The Healthy Indiana Plan, a vaunted state-sponsored health insurance plan for uninsured low-income adults, has been denied an extension by the Obama administration, forcing Indiana to reapply through a more complex waiver process.
If the federal government does not reverse its position, the signature health policy reform of Republican Gov. Mitch Daniels may cease to exist in 2012.
HIP was created in May 2007, making it the nation’s first Medicaid expansion modeled after high-deductible health plans (HDHP) and health savings accounts (HSA). Funded with a 44 cents-per-pack cigarette tax increase, the plan began enrolling patients in December 2007, and more than 30,000 Hoosiers applied for the program within the first three months of operation.
The program currently covers about 45,000 Hoosiers and has proven very popular.
HIP was designed to promote prevention, personal responsibility, and cost-conscious consumption of health care services. Indiana now wants to extend HIP, which expires on Dec. 31, 2012, to cover an expected 400,000 new enrollees for Medicaid who will become eligible under ObamaCare beginning in 2014.
Ninety-Eight Percent Approval
Unfortunately, federal officials have not approved the extension, according to Seema Verma, founder of SVC, Inc., a medical consulting firm, and one of the architects of HIP.
“We applied for an extension with the Department of Health and Human Services in March 2011. They turned us down because they hadn’t written the regulations for ObamaCare yet. Now we will have to go through the CMS and request a waiver through a State Plan Amendment (SPA) by showing there have been modifications to HIP and that it is budget-neutral. This is much more complicated than getting an extension and means that we will have to renew the plan every three to five years. We hope to apply for the waiver by the end of the year,” said Verma.
Unfortunately, HIP is running out of time. If the waiver is not approved in the coming months, HIP will expire and the patients who get their insurance through the program will lose their health insurance, says Verma.
“We think this would be a very bad outcome for the state since the program’s level of satisfaction is at an unheard-of 98 percent approval rating,” said Verma.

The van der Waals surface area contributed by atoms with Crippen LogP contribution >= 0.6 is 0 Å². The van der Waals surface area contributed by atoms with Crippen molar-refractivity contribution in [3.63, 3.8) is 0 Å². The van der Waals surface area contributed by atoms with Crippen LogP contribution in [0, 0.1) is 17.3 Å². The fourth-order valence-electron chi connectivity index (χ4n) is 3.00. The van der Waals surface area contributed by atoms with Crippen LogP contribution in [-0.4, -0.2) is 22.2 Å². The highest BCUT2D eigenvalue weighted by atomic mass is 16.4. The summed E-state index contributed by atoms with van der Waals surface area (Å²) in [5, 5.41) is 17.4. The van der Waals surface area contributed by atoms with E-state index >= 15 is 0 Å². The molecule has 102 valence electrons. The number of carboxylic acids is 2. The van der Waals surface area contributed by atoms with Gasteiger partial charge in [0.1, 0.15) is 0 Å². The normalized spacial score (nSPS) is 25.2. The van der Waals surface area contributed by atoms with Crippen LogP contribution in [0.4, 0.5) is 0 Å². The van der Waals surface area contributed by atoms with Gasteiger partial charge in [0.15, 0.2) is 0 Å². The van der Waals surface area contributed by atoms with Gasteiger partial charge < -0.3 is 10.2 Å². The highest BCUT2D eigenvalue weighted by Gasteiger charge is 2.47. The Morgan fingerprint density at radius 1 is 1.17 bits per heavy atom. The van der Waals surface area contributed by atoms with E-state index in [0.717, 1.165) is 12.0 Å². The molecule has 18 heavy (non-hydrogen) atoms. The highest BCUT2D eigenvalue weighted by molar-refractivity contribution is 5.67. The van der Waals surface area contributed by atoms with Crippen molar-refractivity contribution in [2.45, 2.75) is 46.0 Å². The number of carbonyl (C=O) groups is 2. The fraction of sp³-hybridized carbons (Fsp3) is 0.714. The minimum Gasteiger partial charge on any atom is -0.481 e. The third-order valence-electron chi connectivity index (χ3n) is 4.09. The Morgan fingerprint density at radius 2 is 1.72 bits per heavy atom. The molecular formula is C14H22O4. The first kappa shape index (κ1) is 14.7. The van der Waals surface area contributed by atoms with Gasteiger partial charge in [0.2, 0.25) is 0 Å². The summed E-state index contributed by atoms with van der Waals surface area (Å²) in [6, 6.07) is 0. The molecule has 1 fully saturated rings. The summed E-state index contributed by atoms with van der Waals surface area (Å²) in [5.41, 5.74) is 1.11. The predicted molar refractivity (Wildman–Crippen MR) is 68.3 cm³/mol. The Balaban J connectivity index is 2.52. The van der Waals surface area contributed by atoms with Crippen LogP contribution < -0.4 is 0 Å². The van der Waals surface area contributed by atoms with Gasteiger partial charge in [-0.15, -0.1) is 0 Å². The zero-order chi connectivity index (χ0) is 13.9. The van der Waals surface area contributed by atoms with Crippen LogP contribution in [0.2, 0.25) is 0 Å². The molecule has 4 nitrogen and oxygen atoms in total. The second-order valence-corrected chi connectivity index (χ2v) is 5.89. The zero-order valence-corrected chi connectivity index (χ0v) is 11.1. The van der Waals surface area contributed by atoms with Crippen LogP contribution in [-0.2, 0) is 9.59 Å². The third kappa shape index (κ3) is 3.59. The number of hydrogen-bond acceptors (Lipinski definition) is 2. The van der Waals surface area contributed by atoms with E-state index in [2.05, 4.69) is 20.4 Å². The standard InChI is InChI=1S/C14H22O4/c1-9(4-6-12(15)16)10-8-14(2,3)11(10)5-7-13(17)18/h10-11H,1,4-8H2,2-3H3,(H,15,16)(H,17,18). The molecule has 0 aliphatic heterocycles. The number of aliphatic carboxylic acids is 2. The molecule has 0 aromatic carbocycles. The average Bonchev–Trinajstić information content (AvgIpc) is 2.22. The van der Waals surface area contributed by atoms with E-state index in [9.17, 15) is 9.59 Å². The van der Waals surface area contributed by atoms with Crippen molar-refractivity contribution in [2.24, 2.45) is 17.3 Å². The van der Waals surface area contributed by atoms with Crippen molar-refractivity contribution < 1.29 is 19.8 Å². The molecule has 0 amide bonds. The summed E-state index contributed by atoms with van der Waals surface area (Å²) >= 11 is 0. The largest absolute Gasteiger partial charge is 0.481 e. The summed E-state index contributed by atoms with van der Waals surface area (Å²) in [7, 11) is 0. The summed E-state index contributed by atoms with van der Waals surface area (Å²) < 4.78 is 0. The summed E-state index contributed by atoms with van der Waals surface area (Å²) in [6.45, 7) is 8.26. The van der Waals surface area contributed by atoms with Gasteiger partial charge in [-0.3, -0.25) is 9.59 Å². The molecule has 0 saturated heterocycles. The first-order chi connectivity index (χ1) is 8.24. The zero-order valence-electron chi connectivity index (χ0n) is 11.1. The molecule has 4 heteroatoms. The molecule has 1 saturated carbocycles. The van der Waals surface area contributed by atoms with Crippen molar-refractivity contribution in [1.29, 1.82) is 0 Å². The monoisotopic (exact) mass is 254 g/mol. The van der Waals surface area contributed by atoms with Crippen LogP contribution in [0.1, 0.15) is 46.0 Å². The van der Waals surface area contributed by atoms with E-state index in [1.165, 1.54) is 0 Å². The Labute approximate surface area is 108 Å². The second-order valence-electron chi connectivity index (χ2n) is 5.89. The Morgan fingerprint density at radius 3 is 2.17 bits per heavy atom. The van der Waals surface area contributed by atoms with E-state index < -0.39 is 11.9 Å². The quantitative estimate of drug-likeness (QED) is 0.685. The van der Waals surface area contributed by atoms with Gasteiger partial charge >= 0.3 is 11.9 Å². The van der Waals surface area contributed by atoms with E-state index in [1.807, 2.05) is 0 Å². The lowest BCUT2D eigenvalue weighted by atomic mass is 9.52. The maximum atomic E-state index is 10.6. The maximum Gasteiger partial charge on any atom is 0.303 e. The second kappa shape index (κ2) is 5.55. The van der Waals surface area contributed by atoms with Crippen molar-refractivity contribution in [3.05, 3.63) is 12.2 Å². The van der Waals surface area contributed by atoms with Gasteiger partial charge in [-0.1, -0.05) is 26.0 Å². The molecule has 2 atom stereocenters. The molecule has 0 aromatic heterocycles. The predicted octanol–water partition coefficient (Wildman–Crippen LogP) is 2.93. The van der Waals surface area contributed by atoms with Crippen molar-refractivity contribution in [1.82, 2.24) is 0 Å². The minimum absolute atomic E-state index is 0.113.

Giving Lower-Income Residents Control
To qualify for coverage by Healthy Indiana, individuals must:
• not have received health insurance for more than six months;
• not qualify for Medicaid or Medicare;
• be between ages 19 and 64 and a legal U.S. citizen; and
• earn less than $21,660 a year.
A key feature of HIP is that enrollees receive $1,100 each year in a health savings account which they can use to pay for health services. The amount they pay into the account is determined using a sliding scale based on income. Once their health costs exceed that amount, they are bumped over to a traditional health insurance plan.
Even though HIP has been very well received by Hoosiers, critics claim the program costs more than traditional Medicaid. Although HIP has served a large number of people who have been without health insurance for years, the costs for serving this population are higher because of the pent-up demand for health services, explains Verma.
“In some cases they’ve neglected seeing a doctor for years. There are more hospital visits and higher treatment costs initially, but over time, as you manage people’s care, the costs go down,” she said.
Encouraging Personal Responsibility
HIP has been described as creating a health savings account (HSA) for Medicaid.
“It’s consumer directed, and there are incentives for patients to control costs and get healthy. They’re required to make small contributions and get preventative check-ups. If they don’t make their monthly premium payments within 60 days, they are expelled from the program for 12 months,” she said. “In fact, about 75 percent of HIP patients get preventive care, and that’s almost unheard of in any state program.”
Verma says the plan was designed to ensure all participants, regardless of income level, have some skin in the game.
“Indiana puts aside some money for them to help them meet their deductible. At the end of the year, any money that is left over is rolled over to the next year to lower their deductible. With Medicaid, they are promised virtually unlimited treatment provided they can find a doctor or hospital to perform them,” Verma explains.
Clash with Obamacare Expected
Although the denial of an extension is disappointing for Indiana, it was not entirely unexpected. Gov. Daniels had repeatedly expressed concerns in interviews and public statements that his reforms would be a casualty Obama’s health care law.
“As matters stand, it will be annihilated,” Daniels said when asked about HIP in an interview in February 2011.
Grace-Marie Turner, president of the Galen Institute, says she hopes HIP survives the challenge.
“Gov. Daniels is brilliant for bringing market-based reforms to lower-income Hoosiers. The program is enormously popular, and the state caps Medicaid spending by bringing incentives for enrollees to make smarter choices about their medical care,” said Turner.
Turner maintains HIP represents a powerful model for Medicaid reform for other states.
“Unfortunately, the program is about to expire and the state is trying to get a waiver from ObamaCare through the Centers for Medicare & Medicaid Services, the people who grant the ObamaCare waivers,” Turner said. “Good luck, because if they’re unsuccessful, all those lower-income Hoosiers will not only lose their insurance through HIP, they will be lucky if they can enroll in a state health exchange which may not even exist yet.”